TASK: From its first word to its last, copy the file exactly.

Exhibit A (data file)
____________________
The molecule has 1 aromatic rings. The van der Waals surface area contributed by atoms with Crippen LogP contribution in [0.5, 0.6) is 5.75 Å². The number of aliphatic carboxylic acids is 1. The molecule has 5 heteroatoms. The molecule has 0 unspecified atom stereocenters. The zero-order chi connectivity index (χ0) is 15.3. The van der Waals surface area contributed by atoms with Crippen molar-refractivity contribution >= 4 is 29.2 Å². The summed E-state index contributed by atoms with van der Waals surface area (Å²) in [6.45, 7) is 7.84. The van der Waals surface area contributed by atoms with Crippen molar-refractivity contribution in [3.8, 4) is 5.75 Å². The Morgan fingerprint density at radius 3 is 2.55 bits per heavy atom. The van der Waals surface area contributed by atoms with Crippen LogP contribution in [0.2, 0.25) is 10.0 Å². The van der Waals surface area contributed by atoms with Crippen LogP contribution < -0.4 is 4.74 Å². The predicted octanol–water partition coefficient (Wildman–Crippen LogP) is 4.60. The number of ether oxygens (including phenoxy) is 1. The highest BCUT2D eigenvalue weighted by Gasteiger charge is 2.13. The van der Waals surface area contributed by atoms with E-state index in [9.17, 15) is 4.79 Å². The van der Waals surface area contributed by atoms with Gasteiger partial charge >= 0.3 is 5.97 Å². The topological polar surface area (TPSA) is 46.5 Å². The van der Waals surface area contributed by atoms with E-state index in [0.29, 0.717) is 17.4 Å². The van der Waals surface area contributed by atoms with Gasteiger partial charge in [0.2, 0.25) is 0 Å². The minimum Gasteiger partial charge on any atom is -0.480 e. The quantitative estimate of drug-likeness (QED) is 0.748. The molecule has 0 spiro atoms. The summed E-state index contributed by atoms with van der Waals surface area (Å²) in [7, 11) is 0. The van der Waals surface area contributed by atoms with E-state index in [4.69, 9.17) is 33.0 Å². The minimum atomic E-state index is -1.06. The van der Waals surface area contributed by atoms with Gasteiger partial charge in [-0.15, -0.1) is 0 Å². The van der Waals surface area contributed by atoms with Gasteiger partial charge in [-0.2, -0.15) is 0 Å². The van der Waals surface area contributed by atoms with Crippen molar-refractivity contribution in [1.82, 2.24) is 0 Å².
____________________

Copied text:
The molecule has 1 aromatic rings. The van der Waals surface area contributed by atoms with Crippen LogP contribution in [0.5, 0.6) is 5.75 Å². The number of aliphatic carboxylic acids is 1. The molecule has 5 heteroatoms. The molecule has 0 unspecified atom stereocenters. The zero-order chi connectivity index (χ0) is 15.3. The van der Waals surface area contributed by atoms with Crippen molar-refractivity contribution >= 4 is 29.2 Å². The summed E-state index contributed by atoms with van der Waals surface area (Å²) in [6.45, 7) is 7.84. The van der Waals surface area contributed by atoms with Crippen molar-refractivity contribution in [3.8, 4) is 5.75 Å². The Morgan fingerprint density at radius 3 is 2.55 bits per heavy atom. The van der Waals surface area contributed by atoms with Crippen LogP contribution in [0.2, 0.25) is 10.0 Å². The van der Waals surface area contributed by atoms with Crippen LogP contribution < -0.4 is 4.74 Å². The predicted octanol–water partition coefficient (Wildman–Crippen LogP) is 4.60. The number of ether oxygens (including phenoxy) is 1. The highest BCUT2D eigenvalue weighted by Gasteiger charge is 2.13. The van der Waals surface area contributed by atoms with E-state index in [9.17, 15) is 4.79 Å². The van der Waals surface area contributed by atoms with Gasteiger partial charge >= 0.3 is 5.97 Å². The topological polar surface area (TPSA) is 46.5 Å². The van der Waals surface area contributed by atoms with E-state index in [0.29, 0.717) is 17.4 Å². The van der Waals surface area contributed by atoms with Gasteiger partial charge in [0.2, 0.25) is 0 Å². The minimum Gasteiger partial charge on any atom is -0.480 e. The quantitative estimate of drug-likeness (QED) is 0.748. The molecule has 0 spiro atoms. The summed E-state index contributed by atoms with van der Waals surface area (Å²) in [7, 11) is 0. The van der Waals surface area contributed by atoms with E-state index in [4.69, 9.17) is 33.0 Å². The minimum atomic E-state index is -1.06. The van der Waals surface area contributed by atoms with Gasteiger partial charge in [-0.15, -0.1) is 0 Å². The van der Waals surface area contributed by atoms with Gasteiger partial charge in [-0.2, -0.15) is 0 Å². The van der Waals surface area contributed by atoms with Crippen molar-refractivity contribution in [1.82, 2.24) is 0 Å².